Get the journalists' beat

You need some information to decide how to approach the people in your list. What topics do they usually cover, and how? What's their writing style? It's good to customize your pitch with personalized input, such as showing how your pitch relates to a specific topic that's relevant for them.

Let them know who you are before the pitch

You can read a lot of articles on the Internet about how to be a journalist’s BFF and so on. This is not strictly necessary though. You can develop an effective professional relationship just by showing respect. Here’s Jeff Bullas’ formula:

“Show through your actions that you respect their work, business, time, and privacy”.

You can start by adding their publications to your RSS feed reader (Feedly, anyone?) and take some time every week to keep up-to-date with their articles. Share the articles, leave comments, ask them questions on Twitter, connect them with other people. You'll find unexpected ways to be helpful.

Find any email address

Many journalists make it very easy to contact them. They feature their email on their Twitter bio, or maybe in their author widget after their posts. Many times, if you mention them in a tweet you'll get their email address. Still, you need to be selective: what sort of people do you want on your list? Think about quality, not just quantity - a large list of the wrong people has not much value. A smaller amount of well-targeted contacts can be priceless. Guessing an email address is also quite easy nowadays. Check this video to find out how.

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Write custom email pitches

If you’re not happy with your pitch yet, you can just start from this 1-sentence template by Adeo Ressi of Founder’s Institute:

My company (name) is developing (offering) to help (target audience) (solve a problem) with (a secret sauce).

Have your newsroom ready

Your newsroom is everything you need to back up your custom pitch. Keep your online newsroom up-to-date: it's the perfect one-stop-shop for media, partners and customers. It features your press releases, presskit, clippings, contacts and company info.

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Find the best time to reach out

69% of journalists prefer to be pitched in the morning, according to BuzzStream research. Try to be the most recent email in their inbox when they check their email. The first time you pitch by email, you’ll make an educated guess about the timing. When someone gets back to you, it’s ok to ask for their preferences so you can refine the data in your CRM and stop guessing.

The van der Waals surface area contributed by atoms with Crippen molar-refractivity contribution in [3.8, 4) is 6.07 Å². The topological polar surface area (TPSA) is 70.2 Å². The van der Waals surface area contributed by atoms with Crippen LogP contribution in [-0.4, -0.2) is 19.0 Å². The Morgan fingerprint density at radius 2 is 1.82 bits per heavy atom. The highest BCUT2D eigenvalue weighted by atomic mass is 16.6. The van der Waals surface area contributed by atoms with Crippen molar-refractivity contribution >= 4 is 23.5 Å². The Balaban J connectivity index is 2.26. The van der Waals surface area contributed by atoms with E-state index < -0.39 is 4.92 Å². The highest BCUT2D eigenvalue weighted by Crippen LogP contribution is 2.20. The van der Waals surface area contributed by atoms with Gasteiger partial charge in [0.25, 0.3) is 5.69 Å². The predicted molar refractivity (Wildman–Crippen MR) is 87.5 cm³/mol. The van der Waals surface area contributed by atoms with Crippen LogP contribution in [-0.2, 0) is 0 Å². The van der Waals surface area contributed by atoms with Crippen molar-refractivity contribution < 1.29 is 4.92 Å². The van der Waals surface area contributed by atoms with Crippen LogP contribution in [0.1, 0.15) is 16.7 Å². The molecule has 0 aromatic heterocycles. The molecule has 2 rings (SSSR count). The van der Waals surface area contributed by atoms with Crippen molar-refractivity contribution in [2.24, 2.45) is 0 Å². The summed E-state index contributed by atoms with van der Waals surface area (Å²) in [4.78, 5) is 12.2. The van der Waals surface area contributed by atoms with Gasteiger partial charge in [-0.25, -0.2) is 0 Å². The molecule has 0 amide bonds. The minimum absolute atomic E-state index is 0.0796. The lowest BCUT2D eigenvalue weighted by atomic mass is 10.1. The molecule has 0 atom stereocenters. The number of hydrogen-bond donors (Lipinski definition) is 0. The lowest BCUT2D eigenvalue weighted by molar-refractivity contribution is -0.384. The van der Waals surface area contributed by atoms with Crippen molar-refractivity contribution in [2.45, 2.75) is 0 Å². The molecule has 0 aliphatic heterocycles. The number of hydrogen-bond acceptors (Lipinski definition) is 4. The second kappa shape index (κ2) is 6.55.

Hit 'Send'

Don’t let your most important outreach campaign be the first one. Prepare in advance and be ready to fail a few times before you understand what works for you. It’s like applying the idea of the lean startup to your media relations.

Answer promptly

When you finally get some traction, try to be available whenever a journalist needs you. If you stick to a 9-to-5 office routine you may miss the opportunity to help a reporter out when the deadline is close. Also, it doesn’t look too good to pester someone during office hours and never check your email on evenings and weekends.

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It’s ok to ask

Once you exchange a few emails with someone, it’s ok to ask for their preferences. Is it true they prefer to be pitched in the morning? Is email the best way? How should you link to additional resources like presskit, press release, etc? Any personal preference can be added to your list for further reference and can give you insights about journalists and influencers in your industry.

Be respectful

Sometimes you don't get results, for whatever reason. Get over it and move on. Ain't nobody got time for useless emails and pitches, right?

Keep refining the list

Your list is not something you do once and use forever, it’s an ongoing project you need to refresh often. Use networking moments to enlarge your list, take some time to read and comment the latest articles by your favourite bloggers and journalists - they’re all in your feed reader now.

If you do this on a weekly basis, you’ll also notice when someone gets a new job, or a new magazine launches, or there are news about the editorial staff of your favourite magazine. Every change goes directly to your amazing list of media contacts.

Or we could do it for you..

Not too long ago we started testing a new feature called Match. Match analyses your press release and pairs it with journalists and bloggers who have written about your topic. Our machine learning algorithm will find you hyper-targeted media contacts, with just the click of a button. Do you work in the technology industry? Then try it out! You can sign up for Match here:

Do PR in half the time

We started this company to scratch our own itch, as publishers. It’s now grown to a full PR toolkit with killer features we couldn’t dream of. It makes everyone’s work shorter, easier, and hell, better.

Patrick de Laive
Co-founder, The Next Web